Mindful cycling: staying alert, staying alive

A representation of the Dharmachakra or Buddhist eight-spoked wheel
The Dharmachakra or Buddhist eight-spoked wheel, representing the Noble Eightfold Path, from the Konârak Sun temple in Odisha, India. One of the spokes of this bicycle-like wheel is for mindfulness. Photograph: Saamiblog/Flickr

Mindfulness training courses and books will usually recommend everyday activities such as taking a shower or doing the washing-up as opportunities to exercise your powers of concentration. The idea is that by focusing on these simple, routine tasks – paying attention to what your body is doing and what your senses are telling you – you can calm the wayward thoughts that for the rest of the day chase each other through the corridors of your mind like overexcited children.

Humdrum activities that don’t require much brainpower, such as washing the dishes and showering, are perfectly good ways to practise your mind-taming skills, but their very ordinariness can make them a challenge. It’s a struggle to stay focused.

I know, that’s the idea – to be mindful even of the mundane – but for a novice like me, how much easier it would be to apply mindfulness to an everyday task that involves a more stimulating visual scene, loud noises, physical exertion and the ever present threat of injury?

Like cycling in the city. Urban streets are a rich source of interest, an ever-changing theatre for the senses: there are the cooking and coffee smells from restaurants and cafes you pass by, the million leafy greens of trees to note, the roar of the traffic in your ears and the infinite variety of pedestrians to observe as they go about their lives.

I’ve been cycling to and from work in London for the past six years, but despite this succession of sense impressions, I have usually arrived at my destination without taking much in. My journey has often been an almost unbroken train of angry thoughts about work, occasionally interrupted by angry thoughts about other road users. As for the small matter of cycling – turning the pedals and steering a safe course between the speeding cars, buses, lorries and motorbikes – that has been almost entirely automatic.

I’m an experienced cyclist so my autopilot is perfectly competent, but I realise I’ve been lucky all this time. I know that constant vigilance is the secret of staying safe when cycling in the city: you must operate on the assumption that you are invisible to other road users. Drivers will cut you up or pull out in front of you, usually because they haven’t seen you, but sometimes because as the master of a four-wheel-drive top-of-the-range motor vehicle they unconsciously assume that they have precedence over a mere push bike. You must therefore be ready at all times to brake, get out of their way, or risk a collision. In London, buses and lorries are particularly hazardous for cyclists who don’t keep their wits about them.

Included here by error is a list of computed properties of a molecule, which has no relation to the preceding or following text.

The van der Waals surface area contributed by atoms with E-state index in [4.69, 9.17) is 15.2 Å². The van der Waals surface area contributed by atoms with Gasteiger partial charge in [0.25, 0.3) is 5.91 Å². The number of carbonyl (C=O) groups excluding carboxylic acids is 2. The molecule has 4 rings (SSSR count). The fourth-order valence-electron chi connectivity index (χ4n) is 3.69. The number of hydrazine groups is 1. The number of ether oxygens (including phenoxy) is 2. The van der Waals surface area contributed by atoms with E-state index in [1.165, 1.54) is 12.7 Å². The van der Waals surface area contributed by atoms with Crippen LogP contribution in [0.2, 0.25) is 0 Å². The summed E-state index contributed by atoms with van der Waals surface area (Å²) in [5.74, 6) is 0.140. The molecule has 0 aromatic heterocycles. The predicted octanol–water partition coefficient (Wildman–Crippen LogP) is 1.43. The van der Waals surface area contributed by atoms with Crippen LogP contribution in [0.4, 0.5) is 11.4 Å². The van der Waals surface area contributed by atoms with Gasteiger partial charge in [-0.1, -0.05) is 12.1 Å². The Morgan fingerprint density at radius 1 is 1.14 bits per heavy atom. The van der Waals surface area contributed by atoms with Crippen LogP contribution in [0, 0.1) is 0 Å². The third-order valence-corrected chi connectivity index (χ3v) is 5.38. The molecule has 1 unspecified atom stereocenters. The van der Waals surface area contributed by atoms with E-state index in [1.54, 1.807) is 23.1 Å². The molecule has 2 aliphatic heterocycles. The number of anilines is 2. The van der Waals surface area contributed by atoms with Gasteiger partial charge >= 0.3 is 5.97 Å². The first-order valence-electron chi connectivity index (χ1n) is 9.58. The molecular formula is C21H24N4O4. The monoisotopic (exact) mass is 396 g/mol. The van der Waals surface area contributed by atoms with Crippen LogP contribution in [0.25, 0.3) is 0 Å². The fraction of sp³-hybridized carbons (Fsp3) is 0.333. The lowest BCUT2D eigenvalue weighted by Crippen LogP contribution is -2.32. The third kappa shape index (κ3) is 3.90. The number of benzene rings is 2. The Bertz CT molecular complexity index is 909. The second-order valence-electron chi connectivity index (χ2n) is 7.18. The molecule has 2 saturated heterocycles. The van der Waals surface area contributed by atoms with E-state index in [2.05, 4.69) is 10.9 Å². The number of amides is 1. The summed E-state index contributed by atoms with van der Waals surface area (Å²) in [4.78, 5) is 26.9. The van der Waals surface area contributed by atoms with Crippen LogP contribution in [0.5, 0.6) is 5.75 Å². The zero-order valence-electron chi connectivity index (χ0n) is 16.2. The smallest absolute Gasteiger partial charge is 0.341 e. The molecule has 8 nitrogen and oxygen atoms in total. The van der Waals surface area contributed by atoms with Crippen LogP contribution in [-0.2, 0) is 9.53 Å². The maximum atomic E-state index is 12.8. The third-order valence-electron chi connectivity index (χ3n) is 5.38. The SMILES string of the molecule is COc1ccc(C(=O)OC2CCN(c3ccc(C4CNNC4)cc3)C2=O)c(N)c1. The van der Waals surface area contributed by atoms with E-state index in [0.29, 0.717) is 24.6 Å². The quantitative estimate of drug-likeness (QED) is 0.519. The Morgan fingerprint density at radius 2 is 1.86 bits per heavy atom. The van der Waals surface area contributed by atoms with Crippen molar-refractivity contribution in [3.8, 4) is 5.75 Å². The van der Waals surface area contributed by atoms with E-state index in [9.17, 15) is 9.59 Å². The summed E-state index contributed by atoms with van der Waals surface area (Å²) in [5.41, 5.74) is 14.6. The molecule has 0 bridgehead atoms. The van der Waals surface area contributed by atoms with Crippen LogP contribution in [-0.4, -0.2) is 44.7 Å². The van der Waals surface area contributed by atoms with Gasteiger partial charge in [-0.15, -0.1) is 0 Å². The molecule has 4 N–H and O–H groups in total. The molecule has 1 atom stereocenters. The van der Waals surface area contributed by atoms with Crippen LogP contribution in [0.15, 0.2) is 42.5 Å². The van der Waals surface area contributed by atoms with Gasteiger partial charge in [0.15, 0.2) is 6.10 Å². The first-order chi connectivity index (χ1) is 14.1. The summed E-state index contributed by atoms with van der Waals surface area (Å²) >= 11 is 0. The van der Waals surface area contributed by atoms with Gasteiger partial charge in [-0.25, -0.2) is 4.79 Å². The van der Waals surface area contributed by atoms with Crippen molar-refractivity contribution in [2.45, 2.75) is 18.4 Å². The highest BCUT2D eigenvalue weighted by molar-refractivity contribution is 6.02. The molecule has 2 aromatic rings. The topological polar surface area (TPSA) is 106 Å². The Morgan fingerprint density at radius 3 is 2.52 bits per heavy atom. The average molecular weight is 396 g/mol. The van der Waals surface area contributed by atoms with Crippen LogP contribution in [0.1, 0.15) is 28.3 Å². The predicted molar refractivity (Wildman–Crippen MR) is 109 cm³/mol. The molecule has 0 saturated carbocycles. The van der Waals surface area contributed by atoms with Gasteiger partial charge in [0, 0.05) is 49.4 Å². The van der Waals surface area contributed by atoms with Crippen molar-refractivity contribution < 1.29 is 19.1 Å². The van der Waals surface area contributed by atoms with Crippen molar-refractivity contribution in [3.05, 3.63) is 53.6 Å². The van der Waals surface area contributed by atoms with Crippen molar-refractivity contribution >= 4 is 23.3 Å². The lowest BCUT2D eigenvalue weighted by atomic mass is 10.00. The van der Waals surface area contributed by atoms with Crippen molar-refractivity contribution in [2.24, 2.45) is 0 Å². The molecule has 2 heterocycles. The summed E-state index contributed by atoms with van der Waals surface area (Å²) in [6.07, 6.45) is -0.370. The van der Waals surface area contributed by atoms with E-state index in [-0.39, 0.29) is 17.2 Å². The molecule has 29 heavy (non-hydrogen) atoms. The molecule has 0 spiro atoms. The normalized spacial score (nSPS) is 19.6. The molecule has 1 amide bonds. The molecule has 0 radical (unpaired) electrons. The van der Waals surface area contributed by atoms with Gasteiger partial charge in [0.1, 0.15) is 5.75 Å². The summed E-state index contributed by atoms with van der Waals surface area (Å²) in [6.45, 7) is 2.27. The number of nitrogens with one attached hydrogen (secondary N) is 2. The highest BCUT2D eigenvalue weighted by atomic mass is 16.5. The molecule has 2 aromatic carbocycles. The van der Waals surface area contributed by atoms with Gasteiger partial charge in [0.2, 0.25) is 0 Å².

So that’s one very good reason to remain mindfully vigilant while out and about on your bike. Another is that there is something about cycling on busy streets that brings out the beast in men (it’s always men). Angry confrontations between drivers and cyclists are commonplace, perhaps because of the considerations of road safety mentioned above.

The foolishness of pedestrians stepping into the road without looking can also shred the nerves of an unwary cyclist and fire up the temper of the most passive secular Buddhist. Uniquely on my own route to and from work – uniquely in the whole world in fact – there is the Abbey Road zebra crossing made famous by the Beatles, where pedestrians step into the road and freeze in mid-stride while their friends on the pavement, or standing in the middle of the road, photograph them. In their excitement at emulating their idols crossing the road outside Abbey Road Studios on that famous album cover, they’re oblivious to the traffic. This always infuriates me, and I’m liable to bear down on the fans furiously ringing my bell.

I’m not proud of this “unskillful” behaviour. Anger, no matter how righteous, is one of the three defilements that cause so much suffering. I might also declare here my envy of the aforementioned drivers in their expensive cars, which is a manifestation of greed, and my self-centered impatience in heavy traffic, which is a product of delusion.

These wayward thoughts and emotions are worthy focuses for mindfulness for the urban cyclist.

So there’s plenty here to stop my mind from wandering and keep me safe as I’m on my way to and from work, quite apart from the pressure of the pedals on the soles of feet and the rhythmic straining of leg muscles. Mindful dish-washing isn’t half as engaging.

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